Unfortunately, says Zhang, these industrial reactors aren't much help with
the pollutants that have already seeped into the soil and water. That's the
beauty of the nanoscale iron particles. Not only are they some 10 to 1000
times more reactive than conventional iron powders, because their smaller
size collectively gives them a much larger surface area, but they can be
suspended in a slurry and pumped straight into the heart of a contaminated
site like an industrial-scale hypodermic injection. Once there, the
particles will flow along with the groundwater to work their decontamination
magic in place--a vastly cheaper proposition than digging out the soil and
treating it shovelful by shovelful, which is how the worst of the Superfund
sites are typically handled today.

In that sense, says Zhang, nanoscale iron is similar to in situ biological
treatments that use specialized bacteria to metabolize the toxins. But
unlike bacteria, he says, the iron particles aren't affected by soil
acidity, temperature, or nutrient levels. Moreover, because the
nanoparticles are between 1 and 100 nanometers in diameter, which is about
ten to a thousand times smaller than most bacteria, the tiny iron crystals
can actually slip in between soil particles and avoid getting trapped.

Laboratory and field tests have confirmed that treatment with nanoscale iron
particles can drastically lower contaminant levels around the injection well
within a day or two, and will all but eliminate them within a few
weeks--reducing them so far that the formerly polluted site will now meet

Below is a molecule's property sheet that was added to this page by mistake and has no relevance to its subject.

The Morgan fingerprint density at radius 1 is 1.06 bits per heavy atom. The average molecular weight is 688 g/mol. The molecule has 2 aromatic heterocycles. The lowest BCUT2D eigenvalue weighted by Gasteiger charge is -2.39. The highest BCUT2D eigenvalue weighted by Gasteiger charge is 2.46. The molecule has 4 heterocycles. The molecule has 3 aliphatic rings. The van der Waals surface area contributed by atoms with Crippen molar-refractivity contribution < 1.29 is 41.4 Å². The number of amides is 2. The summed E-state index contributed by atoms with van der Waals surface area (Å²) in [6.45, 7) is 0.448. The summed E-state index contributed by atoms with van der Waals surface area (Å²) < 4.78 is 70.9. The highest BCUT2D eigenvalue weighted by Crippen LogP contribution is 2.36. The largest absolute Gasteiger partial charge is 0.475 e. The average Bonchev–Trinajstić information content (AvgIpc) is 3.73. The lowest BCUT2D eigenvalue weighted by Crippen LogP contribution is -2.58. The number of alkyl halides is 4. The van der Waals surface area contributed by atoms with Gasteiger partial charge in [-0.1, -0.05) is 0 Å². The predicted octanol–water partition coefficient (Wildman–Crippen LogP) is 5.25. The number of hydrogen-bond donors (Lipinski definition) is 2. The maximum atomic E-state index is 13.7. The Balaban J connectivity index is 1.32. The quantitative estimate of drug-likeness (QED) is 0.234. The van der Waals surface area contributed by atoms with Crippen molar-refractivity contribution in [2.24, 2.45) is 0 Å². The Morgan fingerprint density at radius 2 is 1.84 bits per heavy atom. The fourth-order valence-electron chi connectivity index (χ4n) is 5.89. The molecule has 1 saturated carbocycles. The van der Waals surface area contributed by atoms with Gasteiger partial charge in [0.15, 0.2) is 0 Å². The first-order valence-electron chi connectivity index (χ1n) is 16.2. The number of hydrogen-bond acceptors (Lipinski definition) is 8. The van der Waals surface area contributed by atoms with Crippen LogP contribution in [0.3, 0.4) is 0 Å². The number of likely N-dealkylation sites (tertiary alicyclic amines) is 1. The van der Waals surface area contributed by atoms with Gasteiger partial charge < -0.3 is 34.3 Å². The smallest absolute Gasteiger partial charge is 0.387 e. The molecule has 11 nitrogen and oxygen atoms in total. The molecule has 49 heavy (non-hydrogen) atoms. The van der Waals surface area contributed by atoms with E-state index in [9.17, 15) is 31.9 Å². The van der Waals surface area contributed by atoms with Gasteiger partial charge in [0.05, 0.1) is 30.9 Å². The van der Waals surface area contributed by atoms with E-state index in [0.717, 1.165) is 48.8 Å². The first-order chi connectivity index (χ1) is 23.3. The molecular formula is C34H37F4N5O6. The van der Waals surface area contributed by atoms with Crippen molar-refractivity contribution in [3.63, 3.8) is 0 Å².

federal groundwater quality standards. The tests also show that the
nanoscale iron will remain active in the soil for 6 to 8 weeks, says Zhang,
or until what's left of it dissolves in the groundwater. And after that, of
course, it will be essentially undetectable against the much higher
background of naturally occurring iron.

Finally, says Zhang, the cost of the nanoscale iron treatments is not nearly
as big a barrier as it was in 1995, when he and his colleagues first
developed a chemical route for making the particles. Then the nanoscale iron
cost about $500 a kilogram; now, it's more like $40 to $50 per kilogram.
(Decontaminating an area of about 100 square meters using a single injection
well requires 11.2 kilograms.)

Zhang is currently forming a company to mass-produce the nanoscale iron
particles. And in the meantime, he and his colleagues are consulting with
multiple clients. "It used to be just the feds--agencies like the Navy and
so on," he says. "But now, we're working with big pharmaceutical firms,
semiconductor manufacturers, and many other companies, all of which are
interested in cleaning up sites."

After nearly a decade of research, he adds, "we're entering a phase of
exponential growth. There are thousands and thousands of contaminated sites
out there. And hopefully, this will be a cost-effective way to deal with
many of them."


--
Do Wah Ditty

"Iran would be dangerous if they have a nuclear weapon."

- Washington, D.C., June 18, 2003
- President Bushisms